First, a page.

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An essay by Thomas Wentworth Higginson

Intellectual Cinderellas

Title:     Intellectual Cinderellas
Author: Thomas Wentworth Higginson [More Titles by Higginson]

When, some thirty years ago, the extraordinary young mathematician, Truman Henry Safford, first attracted the attention of New England by his rare powers, I well remember the pains that were taken to place him under instruction by the ablest Harvard professors: the greater his abilities, the more needful that he should have careful and symmetrical training. The men of science did not say, "Stand off! let him alone! let him strive patiently until he has achieved something positively valuable, and he may be sure of prompt and generous recognition--when he is fifty years old." If such a course would have been mistaken and ungenerous if applied to Professor Safford, why is it not something to be regretted that it was applied to Mrs. Somerville? In her case, the mischief was done: she was, happily, strong enough to bear it; but, as the English critics say, we never shall know what science has lost by it. We can do nothing for her now; but we could do something for future women like her, by pointing this obvious moral for their benefit, instead of being content with a mere tardy recognition of success, after a woman has expended half a century in struggle.

It is commonly considered to be a step forward in civilization, that whereas ancient and barbarous nations exposed children to special hardships, in order to kill off the weak and toughen the strong, modern nations aim to rear all alike carefully, without either sacrificing or enfeebling. If we apply this to muscle, why not to mind? and if to men's minds, why not to women's? Why use for men's intellects, which are claimed to be stronger, the forcing process,--offering, for instance, many thousand dollars a year in gratuities at our colleges, that young men may be induced to come and learn,--and only withhold assistance from the weaker minds of women? A little schoolgirl once told me that she did not object to her teacher's showing partiality, but thought she "ought to show partiality to all alike." If all our university systems are wrong, and the proper diet for mathematical genius consists of fifty years' snubbing, let us employ it, by all means; but let it be applied to both sexes.

That it is the duty of women, even under disadvantageous circumstances, to prove their purpose by labor, to "verify their credentials," is true enough; but this moral is only part of the moral of Mrs. Somerville's book, and is cruelly incomplete without the other half. What a garden of roses was Mrs. Somerville's life, according to some comfortable critics! "All that for which too many women nowadays are content to sit and whine, or fitfully and carelessly struggle, came naturally and quietly to Mrs. Somerville. And the reason was that she never asked for anything until she had earned it; or, rather, she never asked at all, but was content to earn." Naturally and quietly! You might as well say that Garrison fought slavery "quietly," or that Frederick Douglass's escape came to him "naturally." Turn to the book itself, and see with what strong, though never actually bitter, feeling, the author looks back upon her hard struggle.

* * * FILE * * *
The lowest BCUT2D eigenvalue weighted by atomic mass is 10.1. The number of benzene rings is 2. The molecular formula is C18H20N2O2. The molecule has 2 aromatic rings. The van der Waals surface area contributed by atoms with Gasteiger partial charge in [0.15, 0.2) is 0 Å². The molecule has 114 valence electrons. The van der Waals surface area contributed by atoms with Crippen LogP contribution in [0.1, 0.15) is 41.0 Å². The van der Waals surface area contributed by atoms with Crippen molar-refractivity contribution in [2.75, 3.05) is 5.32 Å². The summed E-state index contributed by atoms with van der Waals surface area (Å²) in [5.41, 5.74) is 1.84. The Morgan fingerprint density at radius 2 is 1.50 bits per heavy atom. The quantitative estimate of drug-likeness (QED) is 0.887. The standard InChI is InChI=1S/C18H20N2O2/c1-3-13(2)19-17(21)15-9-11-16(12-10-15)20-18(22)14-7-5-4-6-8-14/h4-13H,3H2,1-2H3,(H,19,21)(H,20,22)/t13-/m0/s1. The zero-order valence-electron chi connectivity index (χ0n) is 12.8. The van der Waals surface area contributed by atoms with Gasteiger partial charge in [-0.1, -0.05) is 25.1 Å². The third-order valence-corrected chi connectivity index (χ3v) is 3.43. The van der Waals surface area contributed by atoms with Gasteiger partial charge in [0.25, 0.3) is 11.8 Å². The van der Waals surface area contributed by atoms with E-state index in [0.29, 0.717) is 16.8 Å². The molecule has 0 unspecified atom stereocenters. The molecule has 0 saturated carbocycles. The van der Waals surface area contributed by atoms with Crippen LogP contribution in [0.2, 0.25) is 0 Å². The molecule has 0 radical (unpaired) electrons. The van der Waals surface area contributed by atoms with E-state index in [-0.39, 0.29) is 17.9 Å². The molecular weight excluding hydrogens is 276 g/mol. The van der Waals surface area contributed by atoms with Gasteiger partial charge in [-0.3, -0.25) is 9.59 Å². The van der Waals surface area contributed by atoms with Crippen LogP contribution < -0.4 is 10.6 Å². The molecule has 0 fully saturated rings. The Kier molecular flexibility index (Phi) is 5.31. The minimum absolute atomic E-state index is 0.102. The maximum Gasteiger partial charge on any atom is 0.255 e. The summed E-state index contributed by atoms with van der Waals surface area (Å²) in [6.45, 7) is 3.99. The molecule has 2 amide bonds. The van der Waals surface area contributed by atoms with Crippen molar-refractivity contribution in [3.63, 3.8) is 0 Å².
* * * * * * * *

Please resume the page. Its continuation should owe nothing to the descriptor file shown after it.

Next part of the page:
"I was intensely ambitious to excel in something; for I felt in my own breast that women were capable of taking a higher place in creation than that assigned them in my early days, which was very low" (p. 60). "Nor ... should I have had courage to ask any of them a question, for I should have been laughed at. I was often very sad and forlorn; not a hand held out to help me" (p. 47). "My father came home for a short time, and, somehow or other finding out what I was about, said to my mother, 'Peg, we must put a stop to this, or we shall have Mary in a strait-jacket one of these days'" (p. 54). "I continued my mathematical and other pursuits, but under great disadvantages; for, although my husband did not prevent me from studying, I met with no sympathy whatever from him, as he had a very low opinion of the capacity of my sex, and had neither knowledge of nor interest in science of any kind" (p. 75). "I was considered eccentric and foolish; and my conduct was highly disapproved of by many, especially by some members of my own family" (p. 80). "A man can always command his time under the plea of business: a woman is not allowed any such excuse" (p. 164). And so on.

At last, in 1831,--Mrs. Somerville being then fifty-one,--her work on "The Mechanism of the Heavens" appeared. Then came universal recognition, generous if not prompt, a tardy acknowledgment. "Our relations," she says, "and others who had so severely criticised and ridiculed me, astonished at my success, were now loud in my praise."[1] No doubt. So were, probably, Cinderella's sisters loud in her praise, when the prince at last took her from the chimney-corner, and married her. They had kept for themselves, to be sure, as long as they could, the delights and opportunities of life; while she had taken the place assigned her in her early days,--"which was very low," as Mrs. Somerville says. But, for all that, they were very kind to her in the days of her prosperity; and no doubt packed their little trunks and came to visit their dear sister at the palace as often as she could wish. And, doubtless, the Fairyland Monthly of that day, when it came to review Cinderella's "Personal Recollections," pointed out that, as soon as that distinguished lady had "achieved something positively valuable," she received "prompt and generous recognition."

[Footnote 1: Page 176.]

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Thomas Wentworth Higginson's essay: Intellectual Cinderellas